Introduction

Structure-specific DNA nucleases contribute to the maintenance of genome stability by processing DNA secondary structures during DNA replication and repair [1],[2]. The activities of these nucleases must be tightly controlled to prevent unintended cleavage; however, the molecular mechanisms underlying the regulation of these nucleases have not been fully elucidated.

The roles of several structure-specific nucleases in DNA repair are best understood in the single-strand annealing (SSA) pathway of DNA double-strand break (DSB) repair. SSA is a repair pathway for DSBs occurring between repeat sequences and has been most thoroughly studied in the budding yeast Saccharomyces cerevisiae [3]. SSA relies on the DNA resection process to generate 3′-ended single-stranded DNA (ssDNA) extending from the break to the repeat sequences [4]. Such long-range resection is mediated by two structure-specific nucleases, Exo1 and Dna2, which act in parallel to each other [5]. Upon annealing of the ssDNA of the repeat sequences, the intervening sequence between the repeats, which now becomes 3′ nonhomologous ssDNA tails, is removed by a nuclease complex Rad1-Rad10 in budding yeast (XPF-ERCC1 in mammals and Rad16-Swi10 in the fission yeast Schizosaccharomyces pombe) [6].

The function of Rad1-Rad10 in SSA requires two positive regulators, Saw1 and Slx4 [7][10]. Saw1 recruits Rad1-Rad10 to the DNA substrate during SSA [8],[11]; however, the exact role of Slx4 in SSA is not clear. Furthermore, it is not known whether the activities of the resection nucleases are regulated during SSA.

Here we show that a novel factor Pxd1 is a key regulator of SSA in fission yeast. It interacts with both the nonhomologous ssDNA cleavage nuclease Rad16XPF and the resection nuclease Dna2, thus influencing different aspects of SSA. Interestingly, Pxd1 regulates these two structure-specific nucleases in opposite ways: it promotes the completion of SSA by activating the nuclease activity of Rad16, while it minimizes genetic information loss by inhibiting RPA-mediated Dna2 activation.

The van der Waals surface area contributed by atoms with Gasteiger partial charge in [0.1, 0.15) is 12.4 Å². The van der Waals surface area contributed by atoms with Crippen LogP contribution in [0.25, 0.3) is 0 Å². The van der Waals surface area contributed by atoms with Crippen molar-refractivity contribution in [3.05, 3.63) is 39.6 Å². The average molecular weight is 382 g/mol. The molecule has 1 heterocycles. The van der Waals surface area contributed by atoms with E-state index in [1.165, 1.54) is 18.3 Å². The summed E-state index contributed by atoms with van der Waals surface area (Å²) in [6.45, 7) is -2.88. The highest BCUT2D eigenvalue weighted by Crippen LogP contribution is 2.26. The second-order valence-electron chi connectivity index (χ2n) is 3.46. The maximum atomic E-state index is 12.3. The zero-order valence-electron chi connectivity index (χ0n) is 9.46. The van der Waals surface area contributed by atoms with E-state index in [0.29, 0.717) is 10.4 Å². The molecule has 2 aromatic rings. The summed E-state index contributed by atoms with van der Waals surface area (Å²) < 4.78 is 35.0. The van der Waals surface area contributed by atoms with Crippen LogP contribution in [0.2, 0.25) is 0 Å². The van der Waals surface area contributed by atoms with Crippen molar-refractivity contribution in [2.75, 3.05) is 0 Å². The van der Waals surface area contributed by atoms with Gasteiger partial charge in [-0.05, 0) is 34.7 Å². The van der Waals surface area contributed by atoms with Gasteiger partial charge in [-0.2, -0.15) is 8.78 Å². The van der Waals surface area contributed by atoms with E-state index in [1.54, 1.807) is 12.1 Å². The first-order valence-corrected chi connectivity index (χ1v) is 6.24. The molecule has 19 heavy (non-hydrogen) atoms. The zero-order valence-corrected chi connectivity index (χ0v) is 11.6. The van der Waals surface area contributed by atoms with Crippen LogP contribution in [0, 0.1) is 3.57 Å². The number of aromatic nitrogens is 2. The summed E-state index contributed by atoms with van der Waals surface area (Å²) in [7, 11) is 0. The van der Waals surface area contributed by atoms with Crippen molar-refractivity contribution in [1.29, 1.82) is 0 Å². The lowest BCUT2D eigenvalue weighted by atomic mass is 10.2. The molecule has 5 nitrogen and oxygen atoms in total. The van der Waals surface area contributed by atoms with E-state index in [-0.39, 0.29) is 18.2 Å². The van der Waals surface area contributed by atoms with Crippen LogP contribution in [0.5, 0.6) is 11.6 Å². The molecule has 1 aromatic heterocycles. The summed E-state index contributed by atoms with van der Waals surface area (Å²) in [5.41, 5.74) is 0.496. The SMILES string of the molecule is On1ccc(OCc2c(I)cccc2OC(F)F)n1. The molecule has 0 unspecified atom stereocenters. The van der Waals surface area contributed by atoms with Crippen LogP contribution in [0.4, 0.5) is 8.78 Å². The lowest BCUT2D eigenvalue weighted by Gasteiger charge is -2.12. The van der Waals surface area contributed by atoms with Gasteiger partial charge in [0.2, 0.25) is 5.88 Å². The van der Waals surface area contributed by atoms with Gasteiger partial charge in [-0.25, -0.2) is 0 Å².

Results

Identification of Pxd1 as a Rad16- and Dna2-Interacting Protein

A previously uncharacterized fission yeast protein, SPBC409.16c, has been predicted by PomBase as the ortholog of budding yeast Saw1 [12]. In budding yeast, Saw1 interacts with the Rad1-Rad10 nuclease [8],[11]. In an affinity purification coupled with mass spectrometry (AP-MS) experiment, we found that Rad16 and Swi10, the fission yeast counterparts of budding yeast Rad1 and Rad10, respectively [13],[14], co-purified with SPBC409.16c (Figure 1A), thus corroborating the PomBase orthology prediction. We will hereafter refer to SPBC409.16c as Saw1.

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Figure 1. Pxd1 interacts with Rad16-Swi10 and Dna2-Cdc24.

(A) Proteins that co-purified with Saw1. Saw1 tagged with a YFP-FLAG-His6 (YFH) tag was purified using anti-YFP beads and analyzed by mass spectrometry. (B) Proteins that co-purified with Pxd1. (C) Pxd1 interacts with Rad16-Swi10 and Dna2-Cdc24 through its middle and C-terminal regions, respectively. Full-length (FL) and truncated Pxd1 proteins fused with the TAP tag were immunoprecipitated using IgG beads. The co-immunoprecipitation of Myc-tagged Rad16 or Cdc24 was analyzed by immunoblotting. The N-terminal region of Pxd1 is prone to be cleaved off by proteolysis. The bottom panel depicts the Pxd1 truncations and summarizes the co-immunoprecipitation results. (D) Pxd1 is required for the association between Rad16 and Cdc24. Cdc24-Myc was co-immunoprecipitated with Rad16-TAP in the wild-type background, but not in the pxd1Δ background. (E) Pxd1 is required for the association between Saw1 and Cdc24. Cdc24-Myc was co-immunoprecipitated with Saw1-TAP in the wild-type background, but not in the pxd1Δ background. (F) Schematic of the inferred organization of the PXD complex.